May 19, 2023 I Paul Seaburn

Humanity's First Kiss was Much Earlier than Previously Thought

Ask most people when humans first kissed and, depending on whether they are evolutionists or creationists, the answer will probably be when Adam saw Eve or five minutes before the first sex. Proving that there is a solid dividing line between science and romance, anthropologists have long argued over when the first kiss in human history occurred and whether it was instinctive or learned. If it was learned, who did that first kisser learn it from? A monkey? The other unexpected oddity surrounding this ‘first kiss’ argument is that many scientists don’t trace it all the way back a million-plus years to the first humans. That is generally attributed to the fact that the first known written reference to kissing or a kissing-like behavior comes from the Sanskrit scriptures known as the Vedas, which date back to around 3,500 years ago. However, new research has found an earlier reference from Mesopotamia which dates it to 4,500 years ago, somewhere between the Tigris and the Euphrates Rivers where one of the first human civilizations emerged. Did humans really wait until they were “civilized” to start kissing?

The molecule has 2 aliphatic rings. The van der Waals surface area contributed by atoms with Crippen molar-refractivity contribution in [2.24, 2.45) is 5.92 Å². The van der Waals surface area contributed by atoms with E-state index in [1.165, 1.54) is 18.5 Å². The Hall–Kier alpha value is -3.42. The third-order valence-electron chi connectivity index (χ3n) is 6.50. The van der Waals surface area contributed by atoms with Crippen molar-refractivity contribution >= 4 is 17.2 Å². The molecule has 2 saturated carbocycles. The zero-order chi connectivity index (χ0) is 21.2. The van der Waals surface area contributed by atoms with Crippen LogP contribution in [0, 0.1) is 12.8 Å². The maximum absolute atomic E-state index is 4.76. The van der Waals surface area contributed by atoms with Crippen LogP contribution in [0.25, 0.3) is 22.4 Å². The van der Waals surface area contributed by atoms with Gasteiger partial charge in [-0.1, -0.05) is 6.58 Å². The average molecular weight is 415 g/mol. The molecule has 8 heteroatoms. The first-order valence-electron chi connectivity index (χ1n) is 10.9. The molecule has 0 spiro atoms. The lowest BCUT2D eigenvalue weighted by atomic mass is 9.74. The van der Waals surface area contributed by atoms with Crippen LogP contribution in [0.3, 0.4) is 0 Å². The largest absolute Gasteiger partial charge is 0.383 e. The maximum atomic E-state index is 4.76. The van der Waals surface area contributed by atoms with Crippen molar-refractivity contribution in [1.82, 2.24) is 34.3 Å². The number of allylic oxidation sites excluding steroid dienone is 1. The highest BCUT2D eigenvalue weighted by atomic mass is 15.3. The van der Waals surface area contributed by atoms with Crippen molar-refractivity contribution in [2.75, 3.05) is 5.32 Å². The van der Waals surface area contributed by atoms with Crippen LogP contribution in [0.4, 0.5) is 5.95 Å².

For those who need a how-to illustration.
  • "Never felt like this until I kissed ya
  • How did I exist until I kissed ya
  • Never had you on my mind
  • Now you're there all the time
  • Never knew what I missed until I kissed ya, uh-huh
  • I kissed ya, oh yeah"
  • (“Till I Kissed Her”) by The Everly Brothers

In a new article in the journal Science, Dr. Sophie Lund Rasmussen from Aalborg University in Denmark and Dr. Troels Pank Arbøll from Denmark’s University of Copenhagen explain how they learned about the first kisses – not theirs but humanity’s. Clay tablets found in modern day Syria and Iraq show clear depictions of what can only be described as couples in the act of kissing.

“Many thousands of these clay tablets have survived to this day, and they contain clear examples that kissing was considered a part of romantic intimacy in ancient times, just as kissing could be part of friendships and family members’ relations.”